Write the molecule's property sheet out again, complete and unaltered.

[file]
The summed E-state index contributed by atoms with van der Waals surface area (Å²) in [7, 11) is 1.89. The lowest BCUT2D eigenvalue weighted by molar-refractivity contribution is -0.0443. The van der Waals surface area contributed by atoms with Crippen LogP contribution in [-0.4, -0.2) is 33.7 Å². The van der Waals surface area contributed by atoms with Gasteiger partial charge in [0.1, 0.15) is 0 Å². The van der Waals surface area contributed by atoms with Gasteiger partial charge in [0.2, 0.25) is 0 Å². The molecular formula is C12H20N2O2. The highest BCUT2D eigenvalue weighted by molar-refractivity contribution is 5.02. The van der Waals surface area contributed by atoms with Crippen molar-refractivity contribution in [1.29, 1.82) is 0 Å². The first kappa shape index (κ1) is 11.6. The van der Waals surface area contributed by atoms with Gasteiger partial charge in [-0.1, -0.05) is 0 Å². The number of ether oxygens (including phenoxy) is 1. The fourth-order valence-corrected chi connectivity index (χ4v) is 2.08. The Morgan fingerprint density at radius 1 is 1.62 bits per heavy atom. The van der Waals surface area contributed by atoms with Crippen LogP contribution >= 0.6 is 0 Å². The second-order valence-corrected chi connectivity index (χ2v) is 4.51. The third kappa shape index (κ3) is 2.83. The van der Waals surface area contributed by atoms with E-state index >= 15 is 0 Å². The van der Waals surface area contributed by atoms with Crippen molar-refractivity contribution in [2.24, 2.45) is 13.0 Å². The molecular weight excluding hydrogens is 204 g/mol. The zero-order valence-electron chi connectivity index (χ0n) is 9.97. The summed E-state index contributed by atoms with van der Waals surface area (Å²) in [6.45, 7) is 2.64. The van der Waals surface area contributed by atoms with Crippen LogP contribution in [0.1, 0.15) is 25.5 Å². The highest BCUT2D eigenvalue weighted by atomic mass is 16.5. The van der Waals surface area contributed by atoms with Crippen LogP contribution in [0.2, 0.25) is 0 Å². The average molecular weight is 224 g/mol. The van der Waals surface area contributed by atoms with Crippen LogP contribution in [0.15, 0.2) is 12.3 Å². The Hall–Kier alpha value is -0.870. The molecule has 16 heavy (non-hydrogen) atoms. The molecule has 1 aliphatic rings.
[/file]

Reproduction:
The summed E-state index contributed by atoms with van der Waals surface area (Å²) in [7, 11) is 1.89. The lowest BCUT2D eigenvalue weighted by molar-refractivity contribution is -0.0443. The van der Waals surface area contributed by atoms with Crippen LogP contribution in [-0.4, -0.2) is 33.7 Å². The van der Waals surface area contributed by atoms with Gasteiger partial charge in [0.1, 0.15) is 0 Å². The van der Waals surface area contributed by atoms with Gasteiger partial charge in [0.2, 0.25) is 0 Å². The molecular formula is C12H20N2O2. The highest BCUT2D eigenvalue weighted by molar-refractivity contribution is 5.02. The van der Waals surface area contributed by atoms with Crippen molar-refractivity contribution in [1.29, 1.82) is 0 Å². The first kappa shape index (κ1) is 11.6. The van der Waals surface area contributed by atoms with Gasteiger partial charge in [-0.1, -0.05) is 0 Å². The number of ether oxygens (including phenoxy) is 1. The fourth-order valence-corrected chi connectivity index (χ4v) is 2.08. The Morgan fingerprint density at radius 1 is 1.62 bits per heavy atom. The van der Waals surface area contributed by atoms with Crippen LogP contribution >= 0.6 is 0 Å². The second-order valence-corrected chi connectivity index (χ2v) is 4.51. The third kappa shape index (κ3) is 2.83. The van der Waals surface area contributed by atoms with E-state index >= 15 is 0 Å². The van der Waals surface area contributed by atoms with Crippen molar-refractivity contribution in [2.24, 2.45) is 13.0 Å². The molecular weight excluding hydrogens is 204 g/mol. The zero-order valence-electron chi connectivity index (χ0n) is 9.97. The summed E-state index contributed by atoms with van der Waals surface area (Å²) in [6.45, 7) is 2.64. The van der Waals surface area contributed by atoms with Crippen LogP contribution in [0.1, 0.15) is 25.5 Å². The highest BCUT2D eigenvalue weighted by atomic mass is 16.5. The van der Waals surface area contributed by atoms with Crippen LogP contribution in [0.2, 0.25) is 0 Å². The average molecular weight is 224 g/mol. The van der Waals surface area contributed by atoms with Crippen LogP contribution in [0.15, 0.2) is 12.3 Å². The Hall–Kier alpha value is -0.870. The molecule has 16 heavy (non-hydrogen) atoms. The molecule has 1 aliphatic rings.